Pulitzer-winning UPI reporter recalls domestic terrorism of '70s

By Yvette Hammett Hull
Lucinda Franks won the Pulitzer Prize for national reporting in 1971 for a series she wrote on the Weathermen radical group. Photo courtesy of Lucinda Franks
1 of 4 | Lucinda Franks won the Pulitzer Prize for national reporting in 1971 for a series she wrote on the Weathermen radical group. Photo courtesy of Lucinda Franks

NEW YORK, Sept. 7 (UPI) -- Domestic terrorism is not a new concept in the United States. It didn't start with the Boston Marathon bombing, the Unabomber or even Timothy McVeigh in Oklahoma City.

Lucinda Franks, at 24, would tell the story more than 40 years ago with her Pulitzer Prize-winning five-part series for United Press International on the Weathermen, an underground group of radicals – mostly rich, white, college-educated young people – whose goal was to create a clandestine revolutionary party to overthrow the U.S. government. It was born from outrage over the Vietnam War.


Franks was the only self-described hippy on the staff at UPI in 1970 when domestic terrorism was closer to its infancy. She had connections with the radical Vietnam protest movement and she was about to put them to work.


UPI Vice President and Editor in Chief Roger Tartarian called her in London to come back to the United States to cover the story of how a member of the Weathermen came to accidentally blow herself up while making bombs in a New York City townhouse.

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Franks, in a series of stories UPI would soon nominate for a National Reporting Pulitzer Prize, told the story of Diana Oughton, what led to her radicalization and what drove the Weathermen to commit violence against police and the government.

Her colleague Thomas Powers worked as her researcher, digging out the broader picture of the anti-war movement. She would insist his name be added on a double byline. "I felt he deserved it. He gave me the context I wouldn't have had otherwise," Franks told UPI in a recent interview to mark the 100th anniversary of the Pulitzer Prizes.

Some of the words she wrote about the Weathermen then could be used to describe today's radical terrorists who blow up buildings with suicide bombs, spray gunfire into a crowded nightclub, barricade fellow employees, then randomly shoot them. Radicals back then detonated bombs in New York, San Francisco, Minneapolis, Omaha, Neb., and Madison, Wis., among other places, causing death and destruction across the country.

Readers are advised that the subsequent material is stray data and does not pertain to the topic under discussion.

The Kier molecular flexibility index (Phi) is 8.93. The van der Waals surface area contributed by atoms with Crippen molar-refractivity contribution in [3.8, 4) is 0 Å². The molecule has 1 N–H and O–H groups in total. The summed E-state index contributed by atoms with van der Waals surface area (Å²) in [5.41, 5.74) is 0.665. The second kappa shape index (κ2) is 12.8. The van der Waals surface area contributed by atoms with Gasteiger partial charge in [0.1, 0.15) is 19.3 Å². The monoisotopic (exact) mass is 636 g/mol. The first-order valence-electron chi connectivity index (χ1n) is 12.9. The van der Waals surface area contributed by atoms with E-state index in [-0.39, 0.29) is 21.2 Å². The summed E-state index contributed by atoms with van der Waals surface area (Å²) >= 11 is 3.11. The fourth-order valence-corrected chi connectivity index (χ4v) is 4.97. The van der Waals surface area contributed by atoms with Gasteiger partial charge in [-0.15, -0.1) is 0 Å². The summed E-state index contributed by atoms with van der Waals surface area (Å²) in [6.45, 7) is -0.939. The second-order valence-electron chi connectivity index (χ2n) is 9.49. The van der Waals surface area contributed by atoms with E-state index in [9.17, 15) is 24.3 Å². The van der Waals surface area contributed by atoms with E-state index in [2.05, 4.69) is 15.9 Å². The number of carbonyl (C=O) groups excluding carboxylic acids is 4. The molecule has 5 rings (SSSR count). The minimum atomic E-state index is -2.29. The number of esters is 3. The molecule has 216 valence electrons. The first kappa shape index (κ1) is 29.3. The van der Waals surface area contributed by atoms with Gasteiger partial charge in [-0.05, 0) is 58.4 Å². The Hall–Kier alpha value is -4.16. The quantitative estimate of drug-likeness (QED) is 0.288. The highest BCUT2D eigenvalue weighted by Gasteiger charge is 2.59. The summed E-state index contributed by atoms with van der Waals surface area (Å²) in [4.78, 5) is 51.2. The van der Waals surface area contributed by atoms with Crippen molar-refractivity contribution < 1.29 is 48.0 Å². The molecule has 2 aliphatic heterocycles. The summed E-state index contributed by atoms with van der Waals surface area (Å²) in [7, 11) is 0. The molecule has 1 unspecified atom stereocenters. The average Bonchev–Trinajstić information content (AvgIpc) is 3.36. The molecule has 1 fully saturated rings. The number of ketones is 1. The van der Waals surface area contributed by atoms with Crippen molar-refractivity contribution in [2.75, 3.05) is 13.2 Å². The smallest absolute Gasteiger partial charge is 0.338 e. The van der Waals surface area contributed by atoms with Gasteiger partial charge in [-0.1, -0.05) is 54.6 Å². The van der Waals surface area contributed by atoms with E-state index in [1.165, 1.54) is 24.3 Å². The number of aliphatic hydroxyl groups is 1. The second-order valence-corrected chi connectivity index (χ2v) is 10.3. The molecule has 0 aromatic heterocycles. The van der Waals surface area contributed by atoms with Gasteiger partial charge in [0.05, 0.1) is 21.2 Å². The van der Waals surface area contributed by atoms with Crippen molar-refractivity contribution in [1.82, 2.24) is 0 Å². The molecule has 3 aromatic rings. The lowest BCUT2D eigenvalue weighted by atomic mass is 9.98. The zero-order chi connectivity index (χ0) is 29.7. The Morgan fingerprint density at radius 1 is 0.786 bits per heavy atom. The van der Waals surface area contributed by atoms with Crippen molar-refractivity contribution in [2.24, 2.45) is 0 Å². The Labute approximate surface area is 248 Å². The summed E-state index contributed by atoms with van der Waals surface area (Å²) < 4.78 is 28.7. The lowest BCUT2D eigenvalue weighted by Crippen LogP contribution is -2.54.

"During the late fall of 1969, the Weathermen had few illusions about their ability to spark a revolution in the United States, but their fanaticism only seemed to increase as a result," Franks wrote in her series.

Long before the Internet brought widespread accessibility to propaganda designed to radicalize, Oughton got caught up in the exhilaration of the anti-war movement by participating in it.

"Diana Oughton, fundamentally gentle, had nevertheless been exhilarated by the violent days of rage in Chicago in October," Franks wrote. "In spite of their fear, their fewness and the hopelessness of their cause, the Weathermen had gone into the streets to fight the police and had not found their courage wanting. When Diana went to Washington for the massive Nov. 15 demonstration against the war, it was in an almost buoyant mood."

When asked why the Weathermen do what they do, Oughton's boyfriend, Bill Ayers, answered it like this: "Kill all the rich people. Break up their cars and apartments. Bring the revolution home, kill your parents, that's where it's really at."

Franks began her reporting by interviewing Oughton's parents in rural Illinois. They were desperate to know what had turned their privileged, genteel daughter into a domestic terrorist willing to die for the anti-war movement.


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It was a movement started, Franks said, by a generation who believed the government was sending their brothers to a war the United States had no business being involved in, a war that was killing off thousands of young men.

"There was a rage in our generation that was making people crazy," Franks recalled in a recent interview. "It's hard to explain to people who were not in that generation just how emotional it was. All we talked about was Vietnam. We read all the books. We were versed in the political history of Vietnam. I had been to many of the protest movements. Even in London, I was part of the London anarchist movement that was also marching against the Vietnam war."